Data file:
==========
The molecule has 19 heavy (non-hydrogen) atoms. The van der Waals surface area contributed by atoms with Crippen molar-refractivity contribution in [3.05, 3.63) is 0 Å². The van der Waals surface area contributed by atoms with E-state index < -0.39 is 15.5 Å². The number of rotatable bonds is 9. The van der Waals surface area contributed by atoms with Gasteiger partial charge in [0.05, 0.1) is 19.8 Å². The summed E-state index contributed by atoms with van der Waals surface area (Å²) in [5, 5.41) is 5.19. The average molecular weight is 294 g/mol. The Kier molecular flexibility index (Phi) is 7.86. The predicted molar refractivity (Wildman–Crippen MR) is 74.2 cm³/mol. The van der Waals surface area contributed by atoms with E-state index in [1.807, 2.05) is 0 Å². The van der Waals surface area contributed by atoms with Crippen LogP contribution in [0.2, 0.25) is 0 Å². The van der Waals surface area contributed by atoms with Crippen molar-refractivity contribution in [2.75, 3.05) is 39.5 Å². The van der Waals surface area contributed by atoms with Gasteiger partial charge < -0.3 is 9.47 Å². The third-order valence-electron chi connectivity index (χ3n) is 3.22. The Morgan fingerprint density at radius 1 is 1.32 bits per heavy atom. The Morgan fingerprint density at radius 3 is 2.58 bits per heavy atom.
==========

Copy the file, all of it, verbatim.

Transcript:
The molecule has 19 heavy (non-hydrogen) atoms. The van der Waals surface area contributed by atoms with Crippen molar-refractivity contribution in [3.05, 3.63) is 0 Å². The van der Waals surface area contributed by atoms with E-state index < -0.39 is 15.5 Å². The number of rotatable bonds is 9. The van der Waals surface area contributed by atoms with Gasteiger partial charge in [0.05, 0.1) is 19.8 Å². The summed E-state index contributed by atoms with van der Waals surface area (Å²) in [5, 5.41) is 5.19. The average molecular weight is 294 g/mol. The Kier molecular flexibility index (Phi) is 7.86. The predicted molar refractivity (Wildman–Crippen MR) is 74.2 cm³/mol. The van der Waals surface area contributed by atoms with E-state index in [1.807, 2.05) is 0 Å². The van der Waals surface area contributed by atoms with Crippen LogP contribution in [0.2, 0.25) is 0 Å². The van der Waals surface area contributed by atoms with Crippen molar-refractivity contribution in [2.75, 3.05) is 39.5 Å². The van der Waals surface area contributed by atoms with Gasteiger partial charge < -0.3 is 9.47 Å². The third-order valence-electron chi connectivity index (χ3n) is 3.22. The Morgan fingerprint density at radius 1 is 1.32 bits per heavy atom. The Morgan fingerprint density at radius 3 is 2.58 bits per heavy atom.